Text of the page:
The show was pretty much what we expected – or maybe worse. There were clowns, long skits that we didn’t understand (they were in Spanish), 3rd rate acrobatics, a singer and scantily clad girls doing dance routines. The most entertaining act was a clown with a small booze barrel that he tried to get audience members to take shots from (he got no takers, but some funny participants played along well – throwing the drinks over their shoulders). Then a dog popped out of the barrel and ran offstage. During the show the wind picked up and we were sure the tent would be ripped up and we’d be whisked off to Kansas with that dog.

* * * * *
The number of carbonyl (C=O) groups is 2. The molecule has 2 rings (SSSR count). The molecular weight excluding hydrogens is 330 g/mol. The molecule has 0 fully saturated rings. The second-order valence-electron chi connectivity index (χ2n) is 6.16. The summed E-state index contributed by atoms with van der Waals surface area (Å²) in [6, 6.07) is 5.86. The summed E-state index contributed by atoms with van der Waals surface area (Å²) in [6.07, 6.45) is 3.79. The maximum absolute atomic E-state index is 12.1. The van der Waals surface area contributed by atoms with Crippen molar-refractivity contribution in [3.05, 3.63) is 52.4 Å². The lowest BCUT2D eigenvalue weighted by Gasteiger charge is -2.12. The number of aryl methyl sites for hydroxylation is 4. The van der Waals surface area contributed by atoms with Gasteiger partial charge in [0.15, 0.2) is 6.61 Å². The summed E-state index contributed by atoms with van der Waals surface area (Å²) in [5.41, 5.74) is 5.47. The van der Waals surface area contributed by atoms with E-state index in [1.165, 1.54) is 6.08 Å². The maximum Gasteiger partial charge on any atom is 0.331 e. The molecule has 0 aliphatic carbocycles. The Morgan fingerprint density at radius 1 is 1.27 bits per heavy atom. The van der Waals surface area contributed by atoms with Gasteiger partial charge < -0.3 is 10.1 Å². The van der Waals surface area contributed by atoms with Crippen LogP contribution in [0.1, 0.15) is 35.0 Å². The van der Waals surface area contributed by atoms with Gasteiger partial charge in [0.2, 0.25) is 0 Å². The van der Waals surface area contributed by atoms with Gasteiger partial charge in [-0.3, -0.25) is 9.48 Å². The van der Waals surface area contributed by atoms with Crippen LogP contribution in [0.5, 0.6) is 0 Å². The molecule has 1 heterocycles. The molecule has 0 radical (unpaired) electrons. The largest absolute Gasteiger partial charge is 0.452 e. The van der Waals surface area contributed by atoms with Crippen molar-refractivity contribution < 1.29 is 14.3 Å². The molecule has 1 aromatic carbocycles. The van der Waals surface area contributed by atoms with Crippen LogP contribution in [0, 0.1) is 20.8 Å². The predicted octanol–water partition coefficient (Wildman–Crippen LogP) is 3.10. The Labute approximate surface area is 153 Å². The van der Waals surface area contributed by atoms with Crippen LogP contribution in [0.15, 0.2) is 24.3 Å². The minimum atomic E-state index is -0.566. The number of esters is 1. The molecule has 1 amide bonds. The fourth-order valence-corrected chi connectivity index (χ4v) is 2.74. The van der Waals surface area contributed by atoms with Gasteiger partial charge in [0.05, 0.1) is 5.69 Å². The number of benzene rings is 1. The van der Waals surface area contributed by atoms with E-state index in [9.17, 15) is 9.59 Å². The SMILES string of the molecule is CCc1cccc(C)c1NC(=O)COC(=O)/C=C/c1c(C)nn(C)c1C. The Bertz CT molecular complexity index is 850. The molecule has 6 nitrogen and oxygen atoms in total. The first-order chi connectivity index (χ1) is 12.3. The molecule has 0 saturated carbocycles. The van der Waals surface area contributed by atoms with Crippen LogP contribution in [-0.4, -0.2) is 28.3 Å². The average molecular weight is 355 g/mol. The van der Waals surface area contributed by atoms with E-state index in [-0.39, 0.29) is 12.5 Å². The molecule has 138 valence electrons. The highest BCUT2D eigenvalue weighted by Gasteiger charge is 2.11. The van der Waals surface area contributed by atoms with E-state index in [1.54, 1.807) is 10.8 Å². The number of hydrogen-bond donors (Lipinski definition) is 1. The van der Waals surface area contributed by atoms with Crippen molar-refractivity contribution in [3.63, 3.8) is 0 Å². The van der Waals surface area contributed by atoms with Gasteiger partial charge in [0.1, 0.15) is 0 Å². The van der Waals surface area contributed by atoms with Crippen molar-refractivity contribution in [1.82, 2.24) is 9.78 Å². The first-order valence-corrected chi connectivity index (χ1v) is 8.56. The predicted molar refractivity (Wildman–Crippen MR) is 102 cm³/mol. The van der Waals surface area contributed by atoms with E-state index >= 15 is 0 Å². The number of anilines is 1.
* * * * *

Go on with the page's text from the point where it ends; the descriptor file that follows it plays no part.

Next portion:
The next day we did a really cool hike from Juayua though the nearby forrest and waterfalls. Our guide didn’t speak English, but we knew enough Spanish to appreciate his explanations about the local flora and fauna. We probably understood about 70% of what he was saying.
As we walked we could hear the waterfalls, the strong wind and the cicadas which had come out for seven days. It was quite the cacophony of sounds. We tried really hard not to get our hiking shoes wet as we crossed back and fourth across the river when suddenly we were looking down a waterfall with helmets and harnesses and our guide was telling us to repel down the middle of the fall. It was about 50 feet down to the bottom and I was a little scared, but it was actually really fun. At the end of our hike we got to swim in the cool refreshing water of one of the falls. Nothing beats experiences like these.